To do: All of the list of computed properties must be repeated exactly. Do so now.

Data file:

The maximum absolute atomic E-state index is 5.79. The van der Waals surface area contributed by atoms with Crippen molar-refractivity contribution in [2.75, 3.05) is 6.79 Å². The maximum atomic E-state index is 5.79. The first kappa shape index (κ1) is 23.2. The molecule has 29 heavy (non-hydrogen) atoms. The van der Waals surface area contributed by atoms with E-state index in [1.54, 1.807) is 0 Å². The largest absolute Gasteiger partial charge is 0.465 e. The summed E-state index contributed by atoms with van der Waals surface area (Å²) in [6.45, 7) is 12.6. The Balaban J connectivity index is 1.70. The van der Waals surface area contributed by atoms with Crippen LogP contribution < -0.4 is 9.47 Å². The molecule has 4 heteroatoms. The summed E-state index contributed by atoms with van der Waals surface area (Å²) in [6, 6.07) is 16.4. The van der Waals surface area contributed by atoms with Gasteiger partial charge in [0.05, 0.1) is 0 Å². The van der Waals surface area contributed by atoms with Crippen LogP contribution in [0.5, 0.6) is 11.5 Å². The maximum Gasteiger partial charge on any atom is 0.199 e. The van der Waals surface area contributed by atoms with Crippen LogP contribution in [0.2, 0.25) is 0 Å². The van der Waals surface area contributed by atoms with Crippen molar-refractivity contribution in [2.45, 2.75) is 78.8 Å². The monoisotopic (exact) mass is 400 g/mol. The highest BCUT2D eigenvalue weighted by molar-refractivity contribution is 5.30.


The maximum absolute atomic E-state index is 5.79. The van der Waals surface area contributed by atoms with Crippen molar-refractivity contribution in [2.75, 3.05) is 6.79 Å². The maximum atomic E-state index is 5.79. The first kappa shape index (κ1) is 23.2. The molecule has 29 heavy (non-hydrogen) atoms. The van der Waals surface area contributed by atoms with E-state index in [1.54, 1.807) is 0 Å². The largest absolute Gasteiger partial charge is 0.465 e. The summed E-state index contributed by atoms with van der Waals surface area (Å²) in [6.45, 7) is 12.6. The Balaban J connectivity index is 1.70. The van der Waals surface area contributed by atoms with Crippen LogP contribution < -0.4 is 9.47 Å². The molecule has 4 heteroatoms. The summed E-state index contributed by atoms with van der Waals surface area (Å²) in [6, 6.07) is 16.4. The van der Waals surface area contributed by atoms with Gasteiger partial charge in [0.05, 0.1) is 0 Å². The van der Waals surface area contributed by atoms with Crippen LogP contribution in [0.5, 0.6) is 11.5 Å². The maximum Gasteiger partial charge on any atom is 0.199 e. The van der Waals surface area contributed by atoms with Crippen LogP contribution in [0.2, 0.25) is 0 Å². The van der Waals surface area contributed by atoms with Crippen molar-refractivity contribution in [2.45, 2.75) is 78.8 Å². The monoisotopic (exact) mass is 400 g/mol. The highest BCUT2D eigenvalue weighted by molar-refractivity contribution is 5.30.